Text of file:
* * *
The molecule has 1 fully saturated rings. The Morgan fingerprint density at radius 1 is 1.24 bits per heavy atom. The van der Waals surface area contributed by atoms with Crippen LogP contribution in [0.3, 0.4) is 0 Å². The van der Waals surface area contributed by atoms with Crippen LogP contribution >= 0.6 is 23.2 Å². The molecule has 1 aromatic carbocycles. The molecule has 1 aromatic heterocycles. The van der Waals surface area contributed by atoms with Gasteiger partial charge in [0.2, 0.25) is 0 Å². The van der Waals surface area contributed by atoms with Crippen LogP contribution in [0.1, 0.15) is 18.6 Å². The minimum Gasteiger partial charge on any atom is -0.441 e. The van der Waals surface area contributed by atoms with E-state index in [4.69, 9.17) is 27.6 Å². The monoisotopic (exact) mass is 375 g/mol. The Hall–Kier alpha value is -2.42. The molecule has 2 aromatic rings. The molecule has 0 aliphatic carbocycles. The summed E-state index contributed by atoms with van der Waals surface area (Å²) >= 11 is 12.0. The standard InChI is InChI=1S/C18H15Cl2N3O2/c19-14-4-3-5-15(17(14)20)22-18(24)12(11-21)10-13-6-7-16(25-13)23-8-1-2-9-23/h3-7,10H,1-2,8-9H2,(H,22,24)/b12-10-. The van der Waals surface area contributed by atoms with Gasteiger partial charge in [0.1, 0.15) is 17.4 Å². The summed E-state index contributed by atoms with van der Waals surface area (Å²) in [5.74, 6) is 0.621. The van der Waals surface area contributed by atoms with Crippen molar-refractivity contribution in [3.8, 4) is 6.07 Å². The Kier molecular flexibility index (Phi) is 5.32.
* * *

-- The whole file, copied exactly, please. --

The molecule has 1 fully saturated rings. The Morgan fingerprint density at radius 1 is 1.24 bits per heavy atom. The van der Waals surface area contributed by atoms with Crippen LogP contribution in [0.3, 0.4) is 0 Å². The van der Waals surface area contributed by atoms with Crippen LogP contribution >= 0.6 is 23.2 Å². The molecule has 1 aromatic carbocycles. The molecule has 1 aromatic heterocycles. The van der Waals surface area contributed by atoms with Gasteiger partial charge in [0.2, 0.25) is 0 Å². The van der Waals surface area contributed by atoms with Crippen LogP contribution in [0.1, 0.15) is 18.6 Å². The minimum Gasteiger partial charge on any atom is -0.441 e. The van der Waals surface area contributed by atoms with E-state index in [4.69, 9.17) is 27.6 Å². The monoisotopic (exact) mass is 375 g/mol. The Hall–Kier alpha value is -2.42. The molecule has 2 aromatic rings. The molecule has 0 aliphatic carbocycles. The summed E-state index contributed by atoms with van der Waals surface area (Å²) >= 11 is 12.0. The standard InChI is InChI=1S/C18H15Cl2N3O2/c19-14-4-3-5-15(17(14)20)22-18(24)12(11-21)10-13-6-7-16(25-13)23-8-1-2-9-23/h3-7,10H,1-2,8-9H2,(H,22,24)/b12-10-. The van der Waals surface area contributed by atoms with Gasteiger partial charge in [0.1, 0.15) is 17.4 Å². The summed E-state index contributed by atoms with van der Waals surface area (Å²) in [5.74, 6) is 0.621. The van der Waals surface area contributed by atoms with Crippen molar-refractivity contribution in [3.8, 4) is 6.07 Å². The Kier molecular flexibility index (Phi) is 5.32.